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Gershon Hepner

Only when Recollecting Our Despair

Only when we’re recollecting our despair

can we communicate it. We don’t ever care

to do so when we’re sorely overcome by it.

Communication does not bring a benefit

to us or those with whom we wish to share

despair that we are feeling, and make them aware

of pain. That’s why halakhah says that it is wrong

to ask a mourner how he feels until he’s strong

enough to recollect the feelings that he cannot

put into words when they’re so strong they are not what

can be expressed, and are whereof we cannot speak,

as Wittgenstein explained with philosophic chic.

 

Remember this when you hear music that sounds sad.

Be sure that the composer did not feel as bad

as you feel hearing what he’s written. Jeremiah,

according to what I am claiming here, felt higher

when writing “Lamentations” than when first dejected

by the destruction of a city all the world respected,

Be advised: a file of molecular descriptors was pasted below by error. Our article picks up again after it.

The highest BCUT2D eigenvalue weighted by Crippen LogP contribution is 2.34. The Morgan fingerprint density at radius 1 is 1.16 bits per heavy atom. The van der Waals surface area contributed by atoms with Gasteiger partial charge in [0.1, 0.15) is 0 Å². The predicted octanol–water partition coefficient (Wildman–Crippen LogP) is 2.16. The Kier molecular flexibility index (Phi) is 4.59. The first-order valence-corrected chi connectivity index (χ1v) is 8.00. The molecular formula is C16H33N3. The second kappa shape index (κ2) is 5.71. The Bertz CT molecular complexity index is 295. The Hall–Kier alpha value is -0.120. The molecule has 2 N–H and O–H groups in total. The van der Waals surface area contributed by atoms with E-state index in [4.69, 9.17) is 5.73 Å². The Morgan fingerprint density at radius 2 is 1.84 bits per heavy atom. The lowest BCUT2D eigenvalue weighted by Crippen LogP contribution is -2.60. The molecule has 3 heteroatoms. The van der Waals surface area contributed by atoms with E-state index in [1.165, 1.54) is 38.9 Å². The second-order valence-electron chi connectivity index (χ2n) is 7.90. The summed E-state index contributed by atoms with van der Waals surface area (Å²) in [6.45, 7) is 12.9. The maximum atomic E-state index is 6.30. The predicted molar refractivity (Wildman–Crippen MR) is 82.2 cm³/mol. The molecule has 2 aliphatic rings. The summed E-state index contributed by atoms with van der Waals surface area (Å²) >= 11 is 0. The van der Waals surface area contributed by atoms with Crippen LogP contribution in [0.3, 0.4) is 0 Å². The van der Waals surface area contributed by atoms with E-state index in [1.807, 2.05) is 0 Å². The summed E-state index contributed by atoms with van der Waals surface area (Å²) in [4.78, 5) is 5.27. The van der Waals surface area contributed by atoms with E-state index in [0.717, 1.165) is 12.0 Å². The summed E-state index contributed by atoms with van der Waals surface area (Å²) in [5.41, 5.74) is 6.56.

its loss and loss of its self-sacrificing martyrs,

recalling, just like Schubert in his last sonatas,

despair, he then recorded in his song “Der Leiermann,”

like “Lamentations” by a holier, higher man.

About the Author
Gershon Hepner is a poet who has written over 25,000 poems on subjects ranging from music to literature, politics to Torah. He grew up in England and moved to Los Angeles in 1976. Using his varied interests and experiences, he has authored dozens of papers in medical and academic journals, and authored "Legal Friction: Law, Narrative, and Identity Politics in Biblical Israel." He can be reached at gershonhepner@gmail.com.